Growing and Caring for Melon Plants

Growing and Caring for Melon Plants
Very sensitive to frost, melons are grown around the world. In America, this is a common crop in all regions. They’re especially plentiful in the Imperial Valley of California.

The Latin name for the common melon is Cucumis melo. Members of the Cucurbit family, these species are related to cucumbers, pumpkins, and squash. Watermelons are a related species.

These annual trailing vines can have tendrils. The ridged stems are covered with soft hairs. The leaves are sometimes lobed or toothed. In some cases, they’re hairy. Those of watermelons are alternate.

The yellow blooms are monoecious. For many types of melons, the female blossoms are typically solitary, while the males are in small groups. Some varieties have hermaphroditic blossoms.

In the case of watermelons, the flowers open singly in the leaf axils. The male and female blossoms are on separate plants. They’re funnel shaped and1½ inches across. Pollination is generally essential with melons.

The appearance of melon fruits varies greatly, according to the species and variety. These can differ in the fruit size, the color of skin and flesh, and smoothness or roughness of the rind. The unripe rind can be green, tan, or creamy white. With the exception of watermelons, most are ovoid to spherical and range in size from two to ten inches in diameter. The weight varies greatly as well.


Growing Conditions for Melons

Most melon plants thrive in a sunny spot. These prefer a sandy, rich, well drained, loose loam that is high in organic matter. They dislike peat. Although most melons aren’t well suited to clay soils, there are a few exceptions. Watermelons prefer a pH of 5 to 7, which is fairly neutral. The other melons are adapted to a pH of 6.0 to 7.0.

Full sun is best. Raised beds are helpful, especially in cold climates as the ground warms up sooner in the spring.


Caring for Melon Plants

The use of plastic mulch or landscape fabric can simplify the routine care of melon plants and be very beneficial. Black and silver mulches are highly recommended. The mulch warms the ground up earlier, brings higher yields, and earlier crops. It is especially beneficial in Northern areas where the growing season is short. The plastic mulch also conserves moisture and reduces the need for weeding.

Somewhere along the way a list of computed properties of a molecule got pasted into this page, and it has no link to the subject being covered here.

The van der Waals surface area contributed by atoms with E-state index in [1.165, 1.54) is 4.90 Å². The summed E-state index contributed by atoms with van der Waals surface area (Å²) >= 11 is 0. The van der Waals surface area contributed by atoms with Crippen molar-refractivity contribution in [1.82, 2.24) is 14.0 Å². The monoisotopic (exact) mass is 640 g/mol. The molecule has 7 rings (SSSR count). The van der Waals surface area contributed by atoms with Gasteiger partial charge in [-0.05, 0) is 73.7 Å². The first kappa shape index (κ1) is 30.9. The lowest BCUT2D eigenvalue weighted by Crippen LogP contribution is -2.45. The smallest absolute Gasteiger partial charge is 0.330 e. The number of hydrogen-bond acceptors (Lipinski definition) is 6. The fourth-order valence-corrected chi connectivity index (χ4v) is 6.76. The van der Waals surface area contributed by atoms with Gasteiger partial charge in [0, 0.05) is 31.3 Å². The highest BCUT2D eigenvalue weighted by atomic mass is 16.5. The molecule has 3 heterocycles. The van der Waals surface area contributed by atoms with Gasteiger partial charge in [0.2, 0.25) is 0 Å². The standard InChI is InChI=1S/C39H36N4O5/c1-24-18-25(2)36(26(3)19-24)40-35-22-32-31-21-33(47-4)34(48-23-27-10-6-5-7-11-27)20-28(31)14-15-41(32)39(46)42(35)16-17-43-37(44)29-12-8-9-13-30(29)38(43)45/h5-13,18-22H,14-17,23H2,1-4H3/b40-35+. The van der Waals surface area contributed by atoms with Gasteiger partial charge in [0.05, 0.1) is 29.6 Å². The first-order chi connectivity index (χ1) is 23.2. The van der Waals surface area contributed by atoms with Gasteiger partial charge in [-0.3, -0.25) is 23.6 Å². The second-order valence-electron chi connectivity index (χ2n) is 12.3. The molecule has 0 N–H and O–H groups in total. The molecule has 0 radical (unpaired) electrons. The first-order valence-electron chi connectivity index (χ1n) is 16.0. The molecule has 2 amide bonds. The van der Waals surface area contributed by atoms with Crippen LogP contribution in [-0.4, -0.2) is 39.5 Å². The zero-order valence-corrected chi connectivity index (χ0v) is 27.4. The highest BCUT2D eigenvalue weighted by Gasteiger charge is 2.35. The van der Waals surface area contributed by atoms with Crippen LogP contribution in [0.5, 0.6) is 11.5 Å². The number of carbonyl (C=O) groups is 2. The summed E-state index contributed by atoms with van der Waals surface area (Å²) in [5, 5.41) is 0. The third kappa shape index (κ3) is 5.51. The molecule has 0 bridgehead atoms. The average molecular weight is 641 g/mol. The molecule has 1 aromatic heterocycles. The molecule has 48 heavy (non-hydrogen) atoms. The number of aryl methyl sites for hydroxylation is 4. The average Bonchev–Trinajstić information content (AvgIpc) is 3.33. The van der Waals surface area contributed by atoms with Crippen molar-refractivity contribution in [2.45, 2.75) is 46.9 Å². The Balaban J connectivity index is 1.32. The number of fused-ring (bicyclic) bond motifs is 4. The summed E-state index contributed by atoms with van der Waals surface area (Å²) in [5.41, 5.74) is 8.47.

If the weather turns unusually cold after the melons are planted, it may be necessary to use row covers or Hotkaps to protect melon plants. Consistent, even moisture is best until the plants set fruits. This is especially important when the plants are young and until they’re pollinated. Stop watering once the fruits are full-sized. After that point, too much moisture can cause the fruits to split. Watermelons should only be watered late in the season if the top inch of the soil becomes dry.

All melons need a steady supply of fertilizer throughout the growing season. A balanced general purpose formula, such as 10-10-10, works well. Mix the first application of fertilizer into the soil before planting. Then, apply this on a regular basis about every four to six weeks throughout the season until the plants set fruits. Fish emulsion is a suitable alternative to chemical fertilizers.

Weeding is a concern for young melon plants of all types until the plants become large enough to outgrow the weeds. If you’re hoeing, do so carefully in order to avoid damaging the plants.











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Content copyright © 2018 by Connie Krochmal. All rights reserved.
This content was written by Connie Krochmal. If you wish to use this content in any manner, you need written permission. Contact Connie Krochmal for details.